Shoreline Council votes to place levy lid lift proposition on November ballot

Tuesday, July 27, 2010


At its July 26 meeting, the Shoreline City Council adopted a resolution placing Proposition 1, a maintenance and operations levy to maintain basic public safety, parks and recreation, and community services, on the November 2, 2010, general election ballot. If approved by Shoreline voters, the levy will maintain current police/emergency protection including neighborhood patrols and crime prevention; preserve safe parks, trails, playgrounds/playfields and the Shoreline pool; and maintain community services including Shoreline’s senior center and youth programs.

The levy would restore the City’s property tax rate to $1.48 per $1,000 of assessed value in 2011. It will also limit the annual increase for property tax levies in 2012 through 2016 to an amount not to exceed the Seattle Consumer Price Index measure of inflation and will use the 2016 levy as the base for future year levies.

In 2001 Washington voters approved an initiative that limited most jurisdictions to an increase in property tax revenue to 1% or less per year, unless a higher rate is authorized by a vote of the people. Through conservative fiscal policies, increased efficiencies, budget reductions, hiring freezes, savings and some new revenues, Shoreline has not had to request the voters to approve a higher rate for the last ten years. As a result of the 1% limit the City’s property tax rate has decreased from $1.60 per $1,000 of assessed value in 2001 to a projected $1.20 in 2011. However, as with many other jurisdictions, the 1% cap on annual property tax increases is catching up with the City’s ability to maintain essential services.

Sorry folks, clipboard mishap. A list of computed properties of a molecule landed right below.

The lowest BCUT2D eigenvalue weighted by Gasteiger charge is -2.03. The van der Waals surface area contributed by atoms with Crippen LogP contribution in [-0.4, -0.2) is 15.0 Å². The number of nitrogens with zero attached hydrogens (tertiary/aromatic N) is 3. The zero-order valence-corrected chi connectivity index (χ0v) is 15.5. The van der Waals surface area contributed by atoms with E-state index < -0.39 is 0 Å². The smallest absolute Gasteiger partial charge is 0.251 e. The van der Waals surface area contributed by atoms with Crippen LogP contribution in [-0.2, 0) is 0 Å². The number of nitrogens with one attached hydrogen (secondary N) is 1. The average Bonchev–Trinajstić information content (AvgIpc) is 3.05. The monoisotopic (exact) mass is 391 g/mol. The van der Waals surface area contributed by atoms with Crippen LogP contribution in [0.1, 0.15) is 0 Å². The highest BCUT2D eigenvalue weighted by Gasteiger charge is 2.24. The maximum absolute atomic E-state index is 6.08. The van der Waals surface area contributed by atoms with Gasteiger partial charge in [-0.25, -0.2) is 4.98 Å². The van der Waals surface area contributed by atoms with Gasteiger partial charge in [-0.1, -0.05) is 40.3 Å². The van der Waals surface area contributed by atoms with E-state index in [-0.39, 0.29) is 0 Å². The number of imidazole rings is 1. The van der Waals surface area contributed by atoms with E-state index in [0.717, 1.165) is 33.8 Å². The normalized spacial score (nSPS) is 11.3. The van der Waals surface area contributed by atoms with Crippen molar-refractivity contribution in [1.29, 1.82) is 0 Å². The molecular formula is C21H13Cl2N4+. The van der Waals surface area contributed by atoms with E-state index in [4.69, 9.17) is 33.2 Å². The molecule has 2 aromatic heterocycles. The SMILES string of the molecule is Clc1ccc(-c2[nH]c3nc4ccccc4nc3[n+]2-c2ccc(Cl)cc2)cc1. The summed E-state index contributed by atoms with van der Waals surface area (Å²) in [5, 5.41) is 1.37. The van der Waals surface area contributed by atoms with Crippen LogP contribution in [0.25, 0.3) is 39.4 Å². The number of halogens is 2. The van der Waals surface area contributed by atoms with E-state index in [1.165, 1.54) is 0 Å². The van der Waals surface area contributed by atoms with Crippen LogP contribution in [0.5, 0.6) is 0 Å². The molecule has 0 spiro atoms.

The City is now at a point where it will need to either cut basic services and programs or increase revenues. Property tax revenues, which are the City’s largest source of revenues, simply are not keeping pace with the increased costs needed to maintain basic services. Since 2000, inflation has increased by 27% while the City’s property tax levy, excluding new construction, has increased by just over 9%. The cost of some essential items, such as police, jail services, asphalt and gasoline are increasing at rates much higher than inflation.

In May 2009 a Council appointed Citizen Committee recommended that the City Council should consider placing a levy on the ballot in 2010 or later to provide funding to maintain services that have contributed to the quality of life Shoreline residents enjoy and expect. This committee spent 18 months reviewing City financial issues and sought input from the public in formulating their final recommendations. If approved, this measure would cost the average homeowner about $7.60 per month starting in 2011, with an average over the six year period of $9.25.

To learn more about the City’s financial challenges, go to the City webpage.

--Tavia Tan
 

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